Friday, February 04, 2005


Why Vegetables are GREAT for Weight Loss

According to the latest household survey, we spend a tiny amount on fresh vegetables, excluding potatoes. By comparison, we spend five times as much on red meat and twice as much on chocolates and fizzy drinks. No wonder we are so unhealthy! No wonder so many of us are overweight!

I mean, we complain about how long it takes to see the doctor, we moan about the cost of prescriptions and we wonder how we manage to put on weight so easily, yet we can’t even be bothered to feed ourselves properly.

Don’t get me wrong – I’m not suggesting you jump into a cold bath, put on sackcloth and ashes, and eat beetroot for breakfast. However, I do suggest that you stop and ask yourself whether you and your family are eating a balanced diet.

What is a balanced diet? In a nutshell, it’s a diet which contains lots of good things (like vitamins, minerals and fibre) but only a few bad things (such as saturated fat and refined sugar). This is why vegetables are so important. They contain lots of vitamins, minerals and fibre, but no fat or sugar. In addition, they fill us up without making us fat.

So how much should you eat? It depends on your lifestyle. For example, if you are a non-smoker, teetotal and in good health, then every day you should eat at least 4 helpings of vegetables, including potatoes, plus a helping of salad. More is better.

On the other hand, if you are prone to colds and flu, a smoker or a drinker, or if you have any stress in your life, you need more. I suggest at least 6 helpings per day, plus a large salad. In addition, you should have at least one main meal per week of vegetables only. Once again, more is better.

Six helpings a day may sound a lot, but it’s not really.

For example, all you need is: (1) a small can of beans for breakfast; (2) a large sliced tomato on a cracker for a mid-morning snack; (3) some sweetcorn or mushrooms with your lunch; (4,5,6) potatoes and two other vegetables with your main meal. There are hundreds of different combinations to choose from.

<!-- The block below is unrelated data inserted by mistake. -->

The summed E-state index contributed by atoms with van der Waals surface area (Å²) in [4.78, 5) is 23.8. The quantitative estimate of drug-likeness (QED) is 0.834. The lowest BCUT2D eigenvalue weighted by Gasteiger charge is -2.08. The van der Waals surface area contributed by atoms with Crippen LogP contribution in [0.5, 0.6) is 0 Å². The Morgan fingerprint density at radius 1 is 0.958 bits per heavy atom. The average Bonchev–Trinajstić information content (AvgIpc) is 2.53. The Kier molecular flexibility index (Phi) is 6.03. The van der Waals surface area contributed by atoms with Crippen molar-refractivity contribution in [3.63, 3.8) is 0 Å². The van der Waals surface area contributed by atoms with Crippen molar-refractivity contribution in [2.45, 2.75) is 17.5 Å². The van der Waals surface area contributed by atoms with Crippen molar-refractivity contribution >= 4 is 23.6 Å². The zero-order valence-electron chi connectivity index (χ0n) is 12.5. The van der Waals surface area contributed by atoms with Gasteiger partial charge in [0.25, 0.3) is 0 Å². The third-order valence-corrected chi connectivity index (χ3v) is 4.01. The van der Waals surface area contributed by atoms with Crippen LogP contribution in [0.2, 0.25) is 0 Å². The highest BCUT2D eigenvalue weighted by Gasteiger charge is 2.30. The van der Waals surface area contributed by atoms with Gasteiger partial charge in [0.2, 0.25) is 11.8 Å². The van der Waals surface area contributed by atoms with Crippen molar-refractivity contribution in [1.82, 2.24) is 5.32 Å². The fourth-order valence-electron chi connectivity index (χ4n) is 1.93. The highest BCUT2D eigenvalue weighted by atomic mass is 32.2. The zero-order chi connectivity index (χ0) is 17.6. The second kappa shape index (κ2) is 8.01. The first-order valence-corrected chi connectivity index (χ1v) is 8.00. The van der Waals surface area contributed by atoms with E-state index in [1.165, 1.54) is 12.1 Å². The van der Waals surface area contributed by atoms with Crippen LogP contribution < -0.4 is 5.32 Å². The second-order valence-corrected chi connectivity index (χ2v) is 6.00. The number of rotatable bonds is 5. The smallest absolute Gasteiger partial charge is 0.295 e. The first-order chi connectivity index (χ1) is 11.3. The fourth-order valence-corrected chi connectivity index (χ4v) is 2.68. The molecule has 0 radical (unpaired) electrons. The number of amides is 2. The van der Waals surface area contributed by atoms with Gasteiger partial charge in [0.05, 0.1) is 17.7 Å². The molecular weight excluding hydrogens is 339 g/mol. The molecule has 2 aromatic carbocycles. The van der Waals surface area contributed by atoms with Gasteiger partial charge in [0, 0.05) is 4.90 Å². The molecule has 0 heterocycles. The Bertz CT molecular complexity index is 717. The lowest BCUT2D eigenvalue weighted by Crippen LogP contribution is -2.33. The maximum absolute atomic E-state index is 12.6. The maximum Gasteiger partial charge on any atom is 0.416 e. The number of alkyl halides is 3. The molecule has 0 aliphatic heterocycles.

Of course some of you may be thinking ‘I can’t eat all this!’ If so, I suggest you find yourself a large rock weighing about half a ton, then get half a dozen strong young men to place it on top of you as you lie on the floor. This ought to give you some idea of what it’s like to have a heart attack, which is only one of the many nasty things that may happen to you, if you eat too much rubbish and not enough vegetables.

In other words, if you want to increase your chances of avoiding nasty things like heart disease, breast cancer, lung cancer, bowel cancer, stomach cancer and arthritis, and you want to lose weight, then eating a balanced diet with lots of vegetables is the way to do it.

Finally, a diet which is rich in vegetables also helps to protect us against the growing dangers of pollution. Don’t forget, about 40 per cent of all UK schoolchildren now suffer from allergies – many of which are believed to be caused by pollution. So serve lots of vegetables and keep the whole family slim, healthy and safe!

Mind you, if you really want to avoid polluting yourself, you might also consider going a bit easy on the alcohol and the fags.

According to the same survey, we spend eleven times as much per person on drink and tobacco than we do on vegetables. Yes, I know that most of this is tax, but this is yet another reason to eat vegetables. After all, they’re healthy, good for weight loss and tax-free! What more could you want?

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